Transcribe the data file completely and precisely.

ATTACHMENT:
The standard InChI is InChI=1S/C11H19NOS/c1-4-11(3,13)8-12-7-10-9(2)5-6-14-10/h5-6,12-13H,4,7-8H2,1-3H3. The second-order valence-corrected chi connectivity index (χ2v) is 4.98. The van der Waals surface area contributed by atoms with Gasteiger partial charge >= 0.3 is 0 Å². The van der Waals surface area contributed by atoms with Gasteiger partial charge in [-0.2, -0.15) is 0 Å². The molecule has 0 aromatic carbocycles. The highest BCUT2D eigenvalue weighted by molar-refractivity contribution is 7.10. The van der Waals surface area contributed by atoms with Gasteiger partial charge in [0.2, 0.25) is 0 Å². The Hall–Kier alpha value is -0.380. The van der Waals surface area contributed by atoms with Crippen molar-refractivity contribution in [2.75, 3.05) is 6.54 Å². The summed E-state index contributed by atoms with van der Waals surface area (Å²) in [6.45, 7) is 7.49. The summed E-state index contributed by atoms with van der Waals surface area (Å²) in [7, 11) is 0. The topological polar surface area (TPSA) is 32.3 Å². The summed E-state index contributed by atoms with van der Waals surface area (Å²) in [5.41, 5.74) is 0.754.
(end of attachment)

The standard InChI is InChI=1S/C11H19NOS/c1-4-11(3,13)8-12-7-10-9(2)5-6-14-10/h5-6,12-13H,4,7-8H2,1-3H3. The second-order valence-corrected chi connectivity index (χ2v) is 4.98. The van der Waals surface area contributed by atoms with Gasteiger partial charge >= 0.3 is 0 Å². The van der Waals surface area contributed by atoms with Gasteiger partial charge in [-0.2, -0.15) is 0 Å². The molecule has 0 aromatic carbocycles. The highest BCUT2D eigenvalue weighted by molar-refractivity contribution is 7.10. The van der Waals surface area contributed by atoms with Gasteiger partial charge in [0.2, 0.25) is 0 Å². The Hall–Kier alpha value is -0.380. The van der Waals surface area contributed by atoms with Crippen molar-refractivity contribution in [2.75, 3.05) is 6.54 Å². The summed E-state index contributed by atoms with van der Waals surface area (Å²) in [6.45, 7) is 7.49. The summed E-state index contributed by atoms with van der Waals surface area (Å²) in [7, 11) is 0. The topological polar surface area (TPSA) is 32.3 Å². The summed E-state index contributed by atoms with van der Waals surface area (Å²) in [5.41, 5.74) is 0.754.